Halogen Free Terminals: A trend or a necessity?
In a vast range of applications, engineers and project managers are encountering new industry requirements that are leading to the emergence of alternative “halogen-free” material-based wire management products (e.g. halogen free terminals). As industry requirements, environmental trends and risk prevention drive toward future growth of these products, there are still many questions that need to be answered in order to specify their use.
What are halogens? What does “halogen free” mean? Why is it so important? And, in what applications is a halogen free product needed?
What is a Halogen?
Originally there were four elements of the Periodic Table that produced a sea-salt like substance; Fluorine, Chlorine, Bromine and Iodine. During the atomic era, a 5th element, Astatine, was discovered. Nowadays, the latest is less famous due to its highly radioactive nature and short-lived isotopes.
Halogens are particularly useful elements in the production of electronics and plastics such as PVC and Teflon and are chosen in a wide variety of applications, from disinfectants to lighting. Astatine excluded, halogens are even significant for good health since the human body contains small amounts of all of them.
Halogen Free: What does it mean?
“Halogen Free Cabling” is a commonly used term in many areas of the cable and wiring industry, including aircraft, rail and construction. But why is being free of halogens a good thing?
Generally, “halogen free” means the product material does not contain any compounds derived from these elements. Other variations of the term that are commonly used are: Zero Halogen, No Halogen, 0H and ZH. The most common definition of the term Halogen Free in the electrical and electronic industry, would be the one suggested by IPC organization:
“Electrical and electronic products may be considered ‘halogen-free’ if they are assembled without the intentional use of these elements in the raw materials and these elements are not intentionally present in the end product.”
This definition implies that there is a chance that some unintentional halogenated compounds could be present in the form of material impurities or as the by-products of the production process. Therefore, when halogen-free material is required for wire management products, consideration should be given to all product attributes prior to selecting the product for use in a particular application.
What dangers are there when using Halogens in cabling?
During manufacturing processes, halogens are often added to components to make them withstand high temperatures and to be flame-retardant. One of the most popular cabling materials in use today is PVC (Polyvinyl Chloride). It is cheap, easy to use and very versatile, which has led to its adoption across a huge range of industries.
However useful they may be as chemical biding blocks, halogens have some major drawbacks. They are highly reactive, creating nasty corrosive compounds when combined with other occurring materials, and have low melting points. In addition, they are pretty toxic themselves (Fluorine and Chlorine in particular) and in sufficient quantities, lethal to living organisms.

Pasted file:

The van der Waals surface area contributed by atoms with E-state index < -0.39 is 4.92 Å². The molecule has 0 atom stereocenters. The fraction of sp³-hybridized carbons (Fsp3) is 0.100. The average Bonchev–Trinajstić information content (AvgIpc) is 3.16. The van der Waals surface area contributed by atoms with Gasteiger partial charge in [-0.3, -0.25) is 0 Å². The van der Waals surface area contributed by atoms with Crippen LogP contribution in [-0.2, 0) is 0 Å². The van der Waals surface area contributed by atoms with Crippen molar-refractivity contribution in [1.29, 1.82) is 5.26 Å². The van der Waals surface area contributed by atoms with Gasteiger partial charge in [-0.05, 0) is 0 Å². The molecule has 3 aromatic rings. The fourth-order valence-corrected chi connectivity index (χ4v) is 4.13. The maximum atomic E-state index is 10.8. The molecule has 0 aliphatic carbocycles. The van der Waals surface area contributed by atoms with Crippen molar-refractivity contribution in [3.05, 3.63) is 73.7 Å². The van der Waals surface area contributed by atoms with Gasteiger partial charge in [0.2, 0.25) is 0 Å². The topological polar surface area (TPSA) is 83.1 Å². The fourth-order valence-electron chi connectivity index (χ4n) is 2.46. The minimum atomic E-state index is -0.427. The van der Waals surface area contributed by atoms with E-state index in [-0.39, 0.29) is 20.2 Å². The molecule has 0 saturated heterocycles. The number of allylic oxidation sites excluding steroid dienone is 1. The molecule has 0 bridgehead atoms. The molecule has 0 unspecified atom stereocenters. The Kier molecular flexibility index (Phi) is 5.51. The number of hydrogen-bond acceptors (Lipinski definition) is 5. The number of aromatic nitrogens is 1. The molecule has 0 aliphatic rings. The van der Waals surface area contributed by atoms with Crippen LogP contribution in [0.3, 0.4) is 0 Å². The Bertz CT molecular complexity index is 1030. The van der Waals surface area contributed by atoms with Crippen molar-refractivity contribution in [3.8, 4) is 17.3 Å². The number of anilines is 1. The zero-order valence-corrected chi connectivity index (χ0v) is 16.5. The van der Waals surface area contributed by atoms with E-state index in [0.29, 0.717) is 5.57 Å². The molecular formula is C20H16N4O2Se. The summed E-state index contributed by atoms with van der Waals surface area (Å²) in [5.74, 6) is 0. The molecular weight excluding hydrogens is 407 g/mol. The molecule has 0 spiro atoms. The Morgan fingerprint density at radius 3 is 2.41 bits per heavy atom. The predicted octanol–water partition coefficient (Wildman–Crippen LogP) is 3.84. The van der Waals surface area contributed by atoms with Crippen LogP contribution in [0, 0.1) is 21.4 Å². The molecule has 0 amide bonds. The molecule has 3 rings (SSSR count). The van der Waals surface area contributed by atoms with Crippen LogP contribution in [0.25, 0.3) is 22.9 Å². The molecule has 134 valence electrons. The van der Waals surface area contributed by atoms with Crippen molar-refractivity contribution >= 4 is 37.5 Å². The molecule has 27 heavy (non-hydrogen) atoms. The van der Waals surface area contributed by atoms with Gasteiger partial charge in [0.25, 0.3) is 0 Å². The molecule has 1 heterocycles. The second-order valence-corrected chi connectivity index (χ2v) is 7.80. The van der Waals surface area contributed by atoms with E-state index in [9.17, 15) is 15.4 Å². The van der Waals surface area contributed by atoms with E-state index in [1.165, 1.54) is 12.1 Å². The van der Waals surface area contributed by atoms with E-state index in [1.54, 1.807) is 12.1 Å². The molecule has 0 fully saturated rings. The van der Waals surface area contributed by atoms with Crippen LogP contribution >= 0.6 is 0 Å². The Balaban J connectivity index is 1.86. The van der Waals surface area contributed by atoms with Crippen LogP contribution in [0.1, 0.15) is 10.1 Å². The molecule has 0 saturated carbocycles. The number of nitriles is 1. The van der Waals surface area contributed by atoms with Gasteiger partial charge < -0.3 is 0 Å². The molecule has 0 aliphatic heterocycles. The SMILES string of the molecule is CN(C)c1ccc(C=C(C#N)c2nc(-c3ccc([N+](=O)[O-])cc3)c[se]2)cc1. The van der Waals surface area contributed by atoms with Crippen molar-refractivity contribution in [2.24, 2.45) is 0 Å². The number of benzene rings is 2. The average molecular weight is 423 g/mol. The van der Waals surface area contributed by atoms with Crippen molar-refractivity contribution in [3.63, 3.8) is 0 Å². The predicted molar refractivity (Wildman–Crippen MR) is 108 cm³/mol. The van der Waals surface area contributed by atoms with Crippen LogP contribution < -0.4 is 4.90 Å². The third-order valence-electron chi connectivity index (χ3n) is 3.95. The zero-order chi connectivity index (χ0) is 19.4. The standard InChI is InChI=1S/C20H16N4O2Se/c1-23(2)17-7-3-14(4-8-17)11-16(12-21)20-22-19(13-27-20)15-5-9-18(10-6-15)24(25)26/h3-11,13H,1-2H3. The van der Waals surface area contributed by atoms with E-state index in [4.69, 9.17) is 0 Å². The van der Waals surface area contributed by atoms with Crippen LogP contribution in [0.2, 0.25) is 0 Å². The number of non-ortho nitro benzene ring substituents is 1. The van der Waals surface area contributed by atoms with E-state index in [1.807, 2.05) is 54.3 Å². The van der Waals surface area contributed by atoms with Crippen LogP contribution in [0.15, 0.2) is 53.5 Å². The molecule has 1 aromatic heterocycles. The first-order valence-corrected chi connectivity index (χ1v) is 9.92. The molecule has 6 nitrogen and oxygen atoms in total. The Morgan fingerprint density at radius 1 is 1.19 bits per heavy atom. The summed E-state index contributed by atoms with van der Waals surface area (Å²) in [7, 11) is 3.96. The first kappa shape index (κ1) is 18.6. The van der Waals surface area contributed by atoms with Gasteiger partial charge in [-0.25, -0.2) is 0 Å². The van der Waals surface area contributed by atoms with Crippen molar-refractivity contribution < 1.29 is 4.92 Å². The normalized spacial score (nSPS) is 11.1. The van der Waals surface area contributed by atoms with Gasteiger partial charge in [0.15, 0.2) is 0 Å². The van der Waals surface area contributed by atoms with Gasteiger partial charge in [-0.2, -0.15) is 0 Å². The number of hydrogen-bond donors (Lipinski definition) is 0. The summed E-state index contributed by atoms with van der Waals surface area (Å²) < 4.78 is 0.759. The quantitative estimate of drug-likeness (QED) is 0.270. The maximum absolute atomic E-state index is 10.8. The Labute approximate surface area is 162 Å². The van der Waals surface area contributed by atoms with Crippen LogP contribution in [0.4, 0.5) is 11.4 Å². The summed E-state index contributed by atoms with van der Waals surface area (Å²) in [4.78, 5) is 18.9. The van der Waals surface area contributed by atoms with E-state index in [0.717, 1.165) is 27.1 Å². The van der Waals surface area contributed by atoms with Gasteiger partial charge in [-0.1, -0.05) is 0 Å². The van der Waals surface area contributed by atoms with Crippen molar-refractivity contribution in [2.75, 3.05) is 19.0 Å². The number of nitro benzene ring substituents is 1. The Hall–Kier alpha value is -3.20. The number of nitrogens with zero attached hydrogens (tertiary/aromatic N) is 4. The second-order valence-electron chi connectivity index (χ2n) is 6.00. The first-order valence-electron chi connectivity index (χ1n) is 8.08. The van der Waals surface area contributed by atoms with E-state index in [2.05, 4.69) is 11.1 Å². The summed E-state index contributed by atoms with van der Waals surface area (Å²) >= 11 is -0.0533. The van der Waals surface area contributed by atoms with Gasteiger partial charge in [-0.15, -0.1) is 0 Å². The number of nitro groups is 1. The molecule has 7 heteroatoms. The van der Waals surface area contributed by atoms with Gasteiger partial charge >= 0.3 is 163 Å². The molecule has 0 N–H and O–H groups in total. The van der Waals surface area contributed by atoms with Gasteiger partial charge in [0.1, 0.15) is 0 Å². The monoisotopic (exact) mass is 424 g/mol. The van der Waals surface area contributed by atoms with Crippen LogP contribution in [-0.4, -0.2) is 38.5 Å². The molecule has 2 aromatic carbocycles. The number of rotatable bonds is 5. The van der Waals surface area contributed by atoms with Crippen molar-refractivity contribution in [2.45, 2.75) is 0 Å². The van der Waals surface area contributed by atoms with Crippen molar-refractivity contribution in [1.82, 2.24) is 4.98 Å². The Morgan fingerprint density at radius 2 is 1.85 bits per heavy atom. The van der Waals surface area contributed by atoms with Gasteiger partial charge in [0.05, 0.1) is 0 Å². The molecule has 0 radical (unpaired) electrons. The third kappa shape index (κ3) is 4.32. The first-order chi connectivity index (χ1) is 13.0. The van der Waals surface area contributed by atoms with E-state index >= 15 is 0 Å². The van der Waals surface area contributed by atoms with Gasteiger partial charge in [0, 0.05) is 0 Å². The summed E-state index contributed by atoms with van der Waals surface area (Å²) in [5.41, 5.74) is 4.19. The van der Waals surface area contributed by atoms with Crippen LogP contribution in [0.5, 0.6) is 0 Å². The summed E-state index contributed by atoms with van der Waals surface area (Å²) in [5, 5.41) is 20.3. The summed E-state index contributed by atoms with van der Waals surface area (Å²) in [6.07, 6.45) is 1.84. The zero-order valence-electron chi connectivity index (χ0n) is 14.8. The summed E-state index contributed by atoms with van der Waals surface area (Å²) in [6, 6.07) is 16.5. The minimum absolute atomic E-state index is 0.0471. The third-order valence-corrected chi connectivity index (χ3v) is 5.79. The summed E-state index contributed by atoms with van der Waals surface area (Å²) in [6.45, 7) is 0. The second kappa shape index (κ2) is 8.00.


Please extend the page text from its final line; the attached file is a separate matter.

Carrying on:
When halognated plastics burn, they release nasty and deadly gases into the atmosphere. Within restricted environments (e.g. interior of a ship or a tunnel) the concentration of these lethal gases can build very quickly, making escape in the case of a fire even more hazardous. Unfortunately, halogens are almost impossible to safely contain and history has proven this to be the case.
Why using Halogen Free products is so important?
Bearing in mind the above, the rise of Halogen-free materials and their use in electrical cables can easily be understood. Low smoke and halogen free products are used to protect wiring, as they are proven to limit the amount of toxic gas emitted when it comes into contact with heat.
Halogen free cabling is also easier to dispose of compared to other forms of cabling that emit toxic gasses when burned and can be toxic to dispose of by other means. Halogens used in electronic devices may not harm humans or the environment directly, but they can definitely be harmful if a fire is involved or when proper recycling and disposal methods are not used, such as in developing countries.
Many advocates of halogen free cabling also argue that it is lower in weight, so overall system weights can be reduced, while also offering greater flexibility than other products.
These are the main reasons why the “Halogen-Free” efforts were initiated.
Selecting the right product
Elpress provide their customers with the option to make the change to halogen-free products, offering a big range of Pre-insulated Halogen Free Terminals. Most Elpress Pre-insulated Halogen Free Terminals & Connectors are using Polyamide (PA) or Polycarbonate (PC) as insulation material. Halogen free cables are engineered and designed so that emissions during a fire offer low toxicity and low smoke: